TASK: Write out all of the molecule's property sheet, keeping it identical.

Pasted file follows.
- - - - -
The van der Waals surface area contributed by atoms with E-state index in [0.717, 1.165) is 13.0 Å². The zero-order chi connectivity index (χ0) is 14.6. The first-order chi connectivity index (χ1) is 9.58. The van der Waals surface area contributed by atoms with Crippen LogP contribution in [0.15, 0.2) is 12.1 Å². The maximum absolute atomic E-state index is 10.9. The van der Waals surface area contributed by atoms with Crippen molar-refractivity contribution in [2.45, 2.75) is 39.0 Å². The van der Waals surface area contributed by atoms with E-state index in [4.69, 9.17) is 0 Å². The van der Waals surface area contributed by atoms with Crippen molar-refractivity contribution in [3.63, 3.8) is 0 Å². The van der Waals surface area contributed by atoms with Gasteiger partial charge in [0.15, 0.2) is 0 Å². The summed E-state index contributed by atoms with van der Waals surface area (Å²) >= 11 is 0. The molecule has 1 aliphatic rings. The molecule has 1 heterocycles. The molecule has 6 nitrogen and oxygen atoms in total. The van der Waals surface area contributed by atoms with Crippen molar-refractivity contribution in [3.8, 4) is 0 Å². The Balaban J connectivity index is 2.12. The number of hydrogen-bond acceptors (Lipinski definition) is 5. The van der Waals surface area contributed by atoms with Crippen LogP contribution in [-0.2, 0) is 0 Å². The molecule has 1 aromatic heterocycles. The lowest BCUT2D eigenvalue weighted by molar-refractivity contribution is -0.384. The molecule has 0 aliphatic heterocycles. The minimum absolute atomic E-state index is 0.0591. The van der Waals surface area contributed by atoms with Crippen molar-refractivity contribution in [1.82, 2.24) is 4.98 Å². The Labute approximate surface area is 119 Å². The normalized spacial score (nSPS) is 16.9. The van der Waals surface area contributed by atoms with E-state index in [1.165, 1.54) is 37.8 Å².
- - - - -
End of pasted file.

The van der Waals surface area contributed by atoms with E-state index in [0.717, 1.165) is 13.0 Å². The zero-order chi connectivity index (χ0) is 14.6. The first-order chi connectivity index (χ1) is 9.58. The van der Waals surface area contributed by atoms with Crippen LogP contribution in [0.15, 0.2) is 12.1 Å². The maximum absolute atomic E-state index is 10.9. The van der Waals surface area contributed by atoms with Crippen molar-refractivity contribution in [2.45, 2.75) is 39.0 Å². The van der Waals surface area contributed by atoms with E-state index in [4.69, 9.17) is 0 Å². The van der Waals surface area contributed by atoms with Crippen molar-refractivity contribution in [3.63, 3.8) is 0 Å². The van der Waals surface area contributed by atoms with Gasteiger partial charge in [0.15, 0.2) is 0 Å². The summed E-state index contributed by atoms with van der Waals surface area (Å²) >= 11 is 0. The molecule has 1 aliphatic rings. The molecule has 1 heterocycles. The molecule has 6 nitrogen and oxygen atoms in total. The van der Waals surface area contributed by atoms with Crippen molar-refractivity contribution in [3.8, 4) is 0 Å². The Balaban J connectivity index is 2.12. The number of hydrogen-bond acceptors (Lipinski definition) is 5. The van der Waals surface area contributed by atoms with Crippen LogP contribution in [-0.2, 0) is 0 Å². The molecule has 1 aromatic heterocycles. The lowest BCUT2D eigenvalue weighted by molar-refractivity contribution is -0.384. The molecule has 0 aliphatic heterocycles. The minimum absolute atomic E-state index is 0.0591. The van der Waals surface area contributed by atoms with Crippen molar-refractivity contribution in [1.82, 2.24) is 4.98 Å². The Labute approximate surface area is 119 Å². The normalized spacial score (nSPS) is 16.9. The van der Waals surface area contributed by atoms with E-state index in [1.165, 1.54) is 37.8 Å².